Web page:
• Massage, which may support reduced pain in soft tissues
  • Patient education to help you manage diet, exercise and home treatment like heat and cold therapy

Are There Risks or Pain Associated With Spinal Manipulation?

a person with a headache touches their temples

Any medical treatment has inherent risks — even the over-the-counter Tylenol in your home medicine cabinet. However, the National Center for Complementary and Integrative Health notes that spinal manipulation "is relatively safe when performed by a trained and licensed practitioner."

Common side effects of spinal manipulation are typically mild and temporary. They include local discomfort and soreness that can often be treated with NSAIDS and rest as well as minor bruising. Soreness typically resolves itself within a day or a few days. The American Academy of Family Physicians notes that more than half of patients experience some side effects, including:

  • Local discomfort (53%)
  • Headache (12%)
  • Fatigue (11%)
  • Radiating discomfort (10%)

Almost two-thirds of these complaints were gone within 24 hours after treatment. 

Is It Worth Going to a Chiropractor for Back Pain

a happy patient gets their neck adjusted by a chiropractor

Chiropractic care can be a good option for treating back pain — and one that doesn't involve invasive surgical procedures or potentially addictive prescription pain medication. The avoidance of potential negative side effects of these other treatment methods is a common reason people start with chiropractic care. 

Harvard Health cites a study on whether this type of care is effective. The study tracked back pain complaints from 750 active-duty military personnel. It found that individuals who received six weeks of chiropractic care ended up with less pain and better overall outcomes than those who did not see chiropractors.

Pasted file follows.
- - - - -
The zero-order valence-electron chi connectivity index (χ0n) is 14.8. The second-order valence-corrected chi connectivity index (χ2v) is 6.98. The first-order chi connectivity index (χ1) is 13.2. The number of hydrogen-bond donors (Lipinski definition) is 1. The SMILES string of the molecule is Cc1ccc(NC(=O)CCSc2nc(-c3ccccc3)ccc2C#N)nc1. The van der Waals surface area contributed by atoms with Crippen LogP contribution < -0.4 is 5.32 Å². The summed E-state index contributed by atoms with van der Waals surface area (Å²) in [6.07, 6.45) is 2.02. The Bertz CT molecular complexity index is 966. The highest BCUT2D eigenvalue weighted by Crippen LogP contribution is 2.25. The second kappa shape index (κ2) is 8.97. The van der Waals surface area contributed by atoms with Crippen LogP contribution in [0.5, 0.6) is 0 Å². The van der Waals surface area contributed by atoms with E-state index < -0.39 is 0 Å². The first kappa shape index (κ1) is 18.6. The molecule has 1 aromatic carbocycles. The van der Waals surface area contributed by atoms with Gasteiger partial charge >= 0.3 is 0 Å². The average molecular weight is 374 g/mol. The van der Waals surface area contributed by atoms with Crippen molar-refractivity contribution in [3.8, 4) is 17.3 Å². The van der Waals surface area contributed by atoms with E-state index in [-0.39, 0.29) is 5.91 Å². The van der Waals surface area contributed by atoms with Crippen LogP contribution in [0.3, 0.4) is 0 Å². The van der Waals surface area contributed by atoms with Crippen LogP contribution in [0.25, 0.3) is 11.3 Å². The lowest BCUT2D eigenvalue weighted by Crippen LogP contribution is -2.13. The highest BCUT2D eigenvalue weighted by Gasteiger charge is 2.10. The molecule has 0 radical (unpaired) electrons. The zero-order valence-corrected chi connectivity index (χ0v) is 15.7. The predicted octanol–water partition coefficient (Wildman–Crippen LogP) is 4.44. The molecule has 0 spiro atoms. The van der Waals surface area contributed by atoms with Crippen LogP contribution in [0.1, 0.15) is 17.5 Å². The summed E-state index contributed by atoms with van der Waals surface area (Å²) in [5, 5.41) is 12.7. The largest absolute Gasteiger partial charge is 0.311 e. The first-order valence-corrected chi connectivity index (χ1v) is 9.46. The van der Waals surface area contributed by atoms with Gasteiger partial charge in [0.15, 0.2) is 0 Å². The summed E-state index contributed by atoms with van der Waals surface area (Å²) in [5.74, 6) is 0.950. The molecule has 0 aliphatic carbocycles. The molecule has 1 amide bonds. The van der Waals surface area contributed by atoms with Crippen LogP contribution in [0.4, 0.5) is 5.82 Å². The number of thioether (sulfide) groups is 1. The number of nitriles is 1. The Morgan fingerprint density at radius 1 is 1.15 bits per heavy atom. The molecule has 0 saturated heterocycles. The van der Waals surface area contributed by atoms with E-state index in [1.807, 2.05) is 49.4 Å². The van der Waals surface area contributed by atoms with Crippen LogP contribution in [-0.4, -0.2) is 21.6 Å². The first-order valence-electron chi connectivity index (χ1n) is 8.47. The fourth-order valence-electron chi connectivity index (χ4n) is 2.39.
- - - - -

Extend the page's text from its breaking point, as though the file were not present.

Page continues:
To find out more about whether chiropractic care might be right for your back pain, contact NorthEast Spine and Sports Medicine today

FAQs About Back Pain and Chiropractic Care

a person with neck pain talks on phone

Can a chiropractor make back pain worse?

An experienced chiropractor will evaluate your back pain to help you understand what might be causing it. They may decline to provide treatment if they think spinal manipulation may make your back pain worse. However, in cases where chiropractors treat back pain, discomfort may be made worse or different temporarily. That's because spinal manipulation moves various parts of your body in ways designed to eventually alleviate pain but that might cause temporary soreness.

How much does it cost to see a chiropractor?

Chiropractic care may be covered by your insurance company, including Medicaid or Medicare. This reduces the cost to you, and you may only have to pay a deductible or copay. If you're paying cash for chiropractic services, know that costs depend on the complexity and nature of the services provided. 

How often should I go to the chiropractor?

How often and long you see a chiropractor depends on your condition and treatment plan. A chiropractor will work with you in the initial session or sessions to create that plan. You may need to see the chiropractor a few times a week starting out and then move to once a week for a period of time. In most cases, chiropractic care isn't an instant fix for back pain, and it may take a few weeks before you experience long-term positive results.